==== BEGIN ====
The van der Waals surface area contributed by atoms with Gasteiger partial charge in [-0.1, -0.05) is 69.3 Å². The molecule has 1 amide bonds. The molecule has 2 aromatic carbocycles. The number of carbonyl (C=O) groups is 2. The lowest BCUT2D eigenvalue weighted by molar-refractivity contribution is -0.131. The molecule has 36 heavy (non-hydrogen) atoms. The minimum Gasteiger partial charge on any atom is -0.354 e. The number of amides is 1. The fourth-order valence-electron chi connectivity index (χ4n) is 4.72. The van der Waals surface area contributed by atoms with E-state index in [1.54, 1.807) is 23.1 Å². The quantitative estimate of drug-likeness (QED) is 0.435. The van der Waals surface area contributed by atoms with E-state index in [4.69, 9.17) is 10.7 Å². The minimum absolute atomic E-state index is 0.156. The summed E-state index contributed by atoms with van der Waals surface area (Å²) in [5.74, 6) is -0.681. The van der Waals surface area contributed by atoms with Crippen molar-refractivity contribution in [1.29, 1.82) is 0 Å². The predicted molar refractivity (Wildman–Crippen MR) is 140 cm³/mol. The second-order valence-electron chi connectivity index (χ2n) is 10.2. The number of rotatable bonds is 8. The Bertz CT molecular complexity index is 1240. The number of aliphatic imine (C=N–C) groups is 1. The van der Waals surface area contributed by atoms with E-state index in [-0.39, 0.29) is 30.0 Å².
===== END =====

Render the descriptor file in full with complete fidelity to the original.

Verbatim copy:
The van der Waals surface area contributed by atoms with Gasteiger partial charge in [-0.1, -0.05) is 69.3 Å². The molecule has 1 amide bonds. The molecule has 2 aromatic carbocycles. The number of carbonyl (C=O) groups is 2. The lowest BCUT2D eigenvalue weighted by molar-refractivity contribution is -0.131. The molecule has 36 heavy (non-hydrogen) atoms. The minimum Gasteiger partial charge on any atom is -0.354 e. The number of amides is 1. The fourth-order valence-electron chi connectivity index (χ4n) is 4.72. The van der Waals surface area contributed by atoms with E-state index in [1.54, 1.807) is 23.1 Å². The quantitative estimate of drug-likeness (QED) is 0.435. The van der Waals surface area contributed by atoms with E-state index in [4.69, 9.17) is 10.7 Å². The minimum absolute atomic E-state index is 0.156. The summed E-state index contributed by atoms with van der Waals surface area (Å²) in [5.74, 6) is -0.681. The van der Waals surface area contributed by atoms with Crippen molar-refractivity contribution in [1.29, 1.82) is 0 Å². The predicted molar refractivity (Wildman–Crippen MR) is 140 cm³/mol. The second-order valence-electron chi connectivity index (χ2n) is 10.2. The number of rotatable bonds is 8. The Bertz CT molecular complexity index is 1240. The number of aliphatic imine (C=N–C) groups is 1. The van der Waals surface area contributed by atoms with E-state index in [-0.39, 0.29) is 30.0 Å².